THOMASVILLE — When “Papa D” makes the last cross-campus ride this year on his familiar yellow golf cart, it will mark the end of a long journey as a Thomas County educator.

Frank Delaney, principal at Thomas County Central High since 1993, announced Friday that he will be retiring at the end of the year.

Teachers and former students invariably described Delaney, 64, as a fair and steady disciplinarian who fostered learning throughout his nearly 40 years in the Thomas County School System.

“He’s one of the greatest men I’ve ever known,” said David Cone, who was a student at the old Central High School from 1978-1982 when Delaney was assistant principal. “He’s a class act. He inspired many people to do better. When you think what a quality educator is ... He was called to be an educator.”

Cone said that Delaney was well-loved by all his students and could maintain their respect even as he joked around with them.

“I had several spankings by him, and I deserved every one of them,” he said. “He was very even-handed. He would talk to you like a father and explain why you were going to get your punishment. Papa D was always fair.

“There’s no telling how many lives he’s influenced in a positive way. He’s been good to me and good to my family and good to my children.”

Replacing Delaney, who has been in the system since starting as a teacher in 1969, will not be easy, Superintendent Jean Quigg said. Delaney, who also was assistant principal at the high school from 1972-1993, taught Quigg ninth-grade algebra.

“He was a master teacher,” she said. “I’m sure that’s why he’s been such a good administrator — because he was such a good teacher.”

Delaney, who didn't want to talk about his retirement, has mentioned retirement several times in the past but has always postponed it, Quigg said.

“He’s always come back, probably because he loves the kids,” she said. “This morning he sent in the paperwork.”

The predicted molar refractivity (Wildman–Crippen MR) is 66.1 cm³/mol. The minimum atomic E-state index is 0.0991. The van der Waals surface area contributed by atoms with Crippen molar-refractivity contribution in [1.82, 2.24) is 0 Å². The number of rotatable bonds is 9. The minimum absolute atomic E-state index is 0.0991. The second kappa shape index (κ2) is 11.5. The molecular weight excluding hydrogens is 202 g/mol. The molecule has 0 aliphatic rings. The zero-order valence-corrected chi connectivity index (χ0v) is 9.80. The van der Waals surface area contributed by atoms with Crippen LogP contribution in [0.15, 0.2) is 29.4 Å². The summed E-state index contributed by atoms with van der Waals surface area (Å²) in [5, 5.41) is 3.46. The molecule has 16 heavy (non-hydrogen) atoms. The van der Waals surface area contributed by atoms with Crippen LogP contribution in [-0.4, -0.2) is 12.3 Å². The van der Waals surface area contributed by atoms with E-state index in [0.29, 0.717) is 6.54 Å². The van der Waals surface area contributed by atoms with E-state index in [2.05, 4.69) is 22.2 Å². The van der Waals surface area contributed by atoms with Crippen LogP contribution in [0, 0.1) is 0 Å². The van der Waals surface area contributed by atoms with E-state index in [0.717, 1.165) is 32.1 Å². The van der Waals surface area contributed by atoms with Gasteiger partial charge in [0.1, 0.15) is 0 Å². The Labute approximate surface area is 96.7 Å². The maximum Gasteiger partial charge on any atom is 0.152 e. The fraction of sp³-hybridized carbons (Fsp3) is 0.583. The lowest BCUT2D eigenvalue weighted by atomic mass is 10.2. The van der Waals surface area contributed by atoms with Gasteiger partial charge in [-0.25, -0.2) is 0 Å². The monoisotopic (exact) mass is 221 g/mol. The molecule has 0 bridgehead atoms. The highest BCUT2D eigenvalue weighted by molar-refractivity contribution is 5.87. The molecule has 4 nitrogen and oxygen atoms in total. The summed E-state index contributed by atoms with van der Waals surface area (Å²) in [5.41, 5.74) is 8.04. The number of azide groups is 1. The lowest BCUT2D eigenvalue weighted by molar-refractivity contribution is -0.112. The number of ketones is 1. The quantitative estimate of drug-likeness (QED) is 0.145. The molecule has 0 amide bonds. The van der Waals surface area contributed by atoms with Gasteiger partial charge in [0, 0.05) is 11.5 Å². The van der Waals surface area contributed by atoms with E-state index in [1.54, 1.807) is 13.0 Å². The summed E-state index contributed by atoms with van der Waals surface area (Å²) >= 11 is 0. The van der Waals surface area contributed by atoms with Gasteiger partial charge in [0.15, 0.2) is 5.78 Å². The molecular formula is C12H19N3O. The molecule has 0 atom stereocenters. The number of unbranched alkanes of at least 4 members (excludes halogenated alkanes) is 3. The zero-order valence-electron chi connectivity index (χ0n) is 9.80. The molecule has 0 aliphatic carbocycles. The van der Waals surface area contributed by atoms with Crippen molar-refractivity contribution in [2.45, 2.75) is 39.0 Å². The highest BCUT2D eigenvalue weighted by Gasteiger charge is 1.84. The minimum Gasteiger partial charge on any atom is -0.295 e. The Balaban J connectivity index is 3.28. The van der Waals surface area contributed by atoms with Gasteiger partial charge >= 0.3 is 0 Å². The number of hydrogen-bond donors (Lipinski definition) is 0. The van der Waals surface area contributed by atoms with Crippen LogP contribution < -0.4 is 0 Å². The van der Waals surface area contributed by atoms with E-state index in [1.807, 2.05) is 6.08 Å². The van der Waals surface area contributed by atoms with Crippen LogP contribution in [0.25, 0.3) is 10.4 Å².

Since administrators sign contracts in February, the timing of Delaney’s announcement leaves enough window of opportunity to find a replacement before the end of the school year, Quigg said.

“He promised me when he made the decision he would give us (time) to find the appropriate person, because he is going to be so hard to replace,” she said. “He is truly an icon. He is absolutely one of the most respected men in Thomasville and Thomas County.”

The job opening will be announced next week and applications will be accepted through mid-November. Applications will be reviewed and interviews will take place through December, and Quigg will give school board members an update during the first January meeting.

Finalists will be interviewed again and plans are to have a recommendation to the board Jan. 22.

“We definitely need someone who is as strong in curriculum as Mr. Delaney, who knows how to be a leader, who understands students and their needs and can promote community relationships,” Quigg said. “It also has to be someone who’s a learning leader. Student achievement has got to be the focus, being able to look at data and how we can move forward.

“I want somebody with a big heart like Mr. Delaney (and) who has his passion and compassion for the job.”

Floyd Guice, an English teacher in the system from 1972-1994, described Delaney as an efficient educator who showed his concern for teachers and students.

“He would go to bat for either one,” Guice said. “He was a man of sincerity. He was a Christ-centered man and his decisions were based on that.”

Guice said that Delaney’s caring was displayed once when one of his family members had an illness and Delaney “went out of his way” to help find a suitable nursing home in which to place the family member.

Delaney also is well-known for his weekend trips to mow the lawns of those who can’t do so themselves, Guice said.

“He has always done that,” he said. “He would go to Cairo even, wherever he could be of help to the elderly or the disabled, Frank Delaney would be there. In fact I think he even worked on the school grounds, too. On several occasions he has come up and worked in my yard.

“The title the community has laid on him, ‘Papa D,’ fits him to a ‘T.’ ”

Family consumer science teacher Gail Stewart, who has taught in the county schools since 1973, said Delaney has always focused on supporting students and staff members, who are like family.

“He looks at the whole child, not just academics,” Stewart said. “He wants them to succeed. He wants them to feel good about themselves. He’s kind of the patriarch of our staff.”

Having a new principal walking the halls of the school will be a large transition, Stewart said.

“We certainly will miss him,” she said. “He has such a great rapport with the kids and the staff. It’s going to be a big pair of shoes to fill.”

Reporter Alan Mauldin can be reached by calling (229) 226-2400, ext. 226.

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